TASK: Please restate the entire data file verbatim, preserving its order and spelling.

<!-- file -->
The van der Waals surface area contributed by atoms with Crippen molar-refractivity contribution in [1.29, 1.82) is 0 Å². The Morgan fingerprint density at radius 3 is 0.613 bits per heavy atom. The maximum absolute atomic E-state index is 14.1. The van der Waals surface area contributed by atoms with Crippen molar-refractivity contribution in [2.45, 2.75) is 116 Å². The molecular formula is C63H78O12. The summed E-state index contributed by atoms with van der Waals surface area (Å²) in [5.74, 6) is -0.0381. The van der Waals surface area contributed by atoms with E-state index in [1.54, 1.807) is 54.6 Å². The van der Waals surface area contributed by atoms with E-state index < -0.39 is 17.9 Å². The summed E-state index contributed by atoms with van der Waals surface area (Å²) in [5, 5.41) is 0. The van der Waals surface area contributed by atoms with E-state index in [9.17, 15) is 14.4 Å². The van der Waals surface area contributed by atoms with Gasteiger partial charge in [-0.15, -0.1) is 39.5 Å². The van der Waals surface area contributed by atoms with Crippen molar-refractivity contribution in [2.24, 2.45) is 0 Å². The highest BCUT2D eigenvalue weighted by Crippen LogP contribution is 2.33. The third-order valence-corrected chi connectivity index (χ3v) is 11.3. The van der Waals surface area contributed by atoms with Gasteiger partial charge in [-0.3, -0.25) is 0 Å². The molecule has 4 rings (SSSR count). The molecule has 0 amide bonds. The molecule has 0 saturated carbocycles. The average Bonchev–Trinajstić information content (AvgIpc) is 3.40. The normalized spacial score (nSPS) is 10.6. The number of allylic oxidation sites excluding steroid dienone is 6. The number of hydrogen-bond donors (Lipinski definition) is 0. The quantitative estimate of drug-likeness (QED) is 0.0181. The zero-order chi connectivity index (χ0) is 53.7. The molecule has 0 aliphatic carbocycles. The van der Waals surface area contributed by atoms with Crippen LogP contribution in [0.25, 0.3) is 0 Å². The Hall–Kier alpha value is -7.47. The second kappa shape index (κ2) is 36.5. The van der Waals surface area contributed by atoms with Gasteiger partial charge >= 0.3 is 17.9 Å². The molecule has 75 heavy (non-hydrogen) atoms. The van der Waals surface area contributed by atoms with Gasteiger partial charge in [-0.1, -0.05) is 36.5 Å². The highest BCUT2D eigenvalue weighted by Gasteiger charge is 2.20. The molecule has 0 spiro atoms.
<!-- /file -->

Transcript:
The van der Waals surface area contributed by atoms with Crippen molar-refractivity contribution in [1.29, 1.82) is 0 Å². The Morgan fingerprint density at radius 3 is 0.613 bits per heavy atom. The maximum absolute atomic E-state index is 14.1. The van der Waals surface area contributed by atoms with Crippen molar-refractivity contribution in [2.45, 2.75) is 116 Å². The molecular formula is C63H78O12. The summed E-state index contributed by atoms with van der Waals surface area (Å²) in [5.74, 6) is -0.0381. The van der Waals surface area contributed by atoms with E-state index in [1.54, 1.807) is 54.6 Å². The van der Waals surface area contributed by atoms with E-state index < -0.39 is 17.9 Å². The summed E-state index contributed by atoms with van der Waals surface area (Å²) in [5, 5.41) is 0. The van der Waals surface area contributed by atoms with E-state index in [9.17, 15) is 14.4 Å². The van der Waals surface area contributed by atoms with Gasteiger partial charge in [-0.15, -0.1) is 39.5 Å². The van der Waals surface area contributed by atoms with Crippen molar-refractivity contribution in [2.24, 2.45) is 0 Å². The highest BCUT2D eigenvalue weighted by Crippen LogP contribution is 2.33. The third-order valence-corrected chi connectivity index (χ3v) is 11.3. The van der Waals surface area contributed by atoms with Gasteiger partial charge in [-0.3, -0.25) is 0 Å². The molecule has 4 rings (SSSR count). The molecule has 0 amide bonds. The molecule has 0 saturated carbocycles. The average Bonchev–Trinajstić information content (AvgIpc) is 3.40. The normalized spacial score (nSPS) is 10.6. The number of allylic oxidation sites excluding steroid dienone is 6. The number of hydrogen-bond donors (Lipinski definition) is 0. The quantitative estimate of drug-likeness (QED) is 0.0181. The zero-order chi connectivity index (χ0) is 53.7. The molecule has 0 aliphatic carbocycles. The van der Waals surface area contributed by atoms with Crippen LogP contribution in [0.25, 0.3) is 0 Å². The Hall–Kier alpha value is -7.47. The second kappa shape index (κ2) is 36.5. The van der Waals surface area contributed by atoms with Gasteiger partial charge >= 0.3 is 17.9 Å². The molecule has 75 heavy (non-hydrogen) atoms. The van der Waals surface area contributed by atoms with Gasteiger partial charge in [-0.1, -0.05) is 36.5 Å². The highest BCUT2D eigenvalue weighted by Gasteiger charge is 2.20. The molecule has 0 spiro atoms.